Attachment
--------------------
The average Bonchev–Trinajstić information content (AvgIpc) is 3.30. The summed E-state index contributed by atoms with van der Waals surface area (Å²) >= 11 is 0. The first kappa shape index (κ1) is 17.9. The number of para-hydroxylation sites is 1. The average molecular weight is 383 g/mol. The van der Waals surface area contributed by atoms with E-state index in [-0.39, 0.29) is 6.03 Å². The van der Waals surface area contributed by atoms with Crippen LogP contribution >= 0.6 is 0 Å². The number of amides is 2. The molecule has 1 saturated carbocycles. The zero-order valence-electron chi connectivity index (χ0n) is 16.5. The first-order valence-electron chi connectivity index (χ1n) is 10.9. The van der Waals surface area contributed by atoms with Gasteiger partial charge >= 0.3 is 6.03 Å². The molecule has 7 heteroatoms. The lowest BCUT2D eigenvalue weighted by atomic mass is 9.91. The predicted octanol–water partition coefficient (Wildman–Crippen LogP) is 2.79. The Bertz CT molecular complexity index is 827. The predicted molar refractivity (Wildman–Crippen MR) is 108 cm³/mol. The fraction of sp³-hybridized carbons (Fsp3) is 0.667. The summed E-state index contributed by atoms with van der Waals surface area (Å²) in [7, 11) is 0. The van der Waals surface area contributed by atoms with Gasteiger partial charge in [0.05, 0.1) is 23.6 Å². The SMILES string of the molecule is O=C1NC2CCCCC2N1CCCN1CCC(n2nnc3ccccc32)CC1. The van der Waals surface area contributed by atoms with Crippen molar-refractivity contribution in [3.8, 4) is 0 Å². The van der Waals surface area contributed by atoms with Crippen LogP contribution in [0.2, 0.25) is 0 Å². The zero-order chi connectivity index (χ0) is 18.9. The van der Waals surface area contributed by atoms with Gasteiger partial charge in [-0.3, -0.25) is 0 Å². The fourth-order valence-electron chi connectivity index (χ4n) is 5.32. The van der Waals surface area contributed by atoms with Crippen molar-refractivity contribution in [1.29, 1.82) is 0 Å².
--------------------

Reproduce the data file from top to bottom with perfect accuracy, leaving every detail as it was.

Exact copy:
The average Bonchev–Trinajstić information content (AvgIpc) is 3.30. The summed E-state index contributed by atoms with van der Waals surface area (Å²) >= 11 is 0. The first kappa shape index (κ1) is 17.9. The number of para-hydroxylation sites is 1. The average molecular weight is 383 g/mol. The van der Waals surface area contributed by atoms with E-state index in [-0.39, 0.29) is 6.03 Å². The van der Waals surface area contributed by atoms with Crippen LogP contribution >= 0.6 is 0 Å². The number of amides is 2. The molecule has 1 saturated carbocycles. The zero-order valence-electron chi connectivity index (χ0n) is 16.5. The first-order valence-electron chi connectivity index (χ1n) is 10.9. The van der Waals surface area contributed by atoms with Gasteiger partial charge >= 0.3 is 6.03 Å². The molecule has 7 heteroatoms. The lowest BCUT2D eigenvalue weighted by atomic mass is 9.91. The predicted octanol–water partition coefficient (Wildman–Crippen LogP) is 2.79. The Bertz CT molecular complexity index is 827. The predicted molar refractivity (Wildman–Crippen MR) is 108 cm³/mol. The fraction of sp³-hybridized carbons (Fsp3) is 0.667. The summed E-state index contributed by atoms with van der Waals surface area (Å²) in [7, 11) is 0. The van der Waals surface area contributed by atoms with Gasteiger partial charge in [0.05, 0.1) is 23.6 Å². The SMILES string of the molecule is O=C1NC2CCCCC2N1CCCN1CCC(n2nnc3ccccc32)CC1. The van der Waals surface area contributed by atoms with Crippen molar-refractivity contribution in [3.8, 4) is 0 Å². The van der Waals surface area contributed by atoms with Crippen LogP contribution in [0.2, 0.25) is 0 Å². The zero-order chi connectivity index (χ0) is 18.9. The van der Waals surface area contributed by atoms with Gasteiger partial charge in [-0.3, -0.25) is 0 Å². The fourth-order valence-electron chi connectivity index (χ4n) is 5.32. The van der Waals surface area contributed by atoms with Crippen molar-refractivity contribution in [1.29, 1.82) is 0 Å².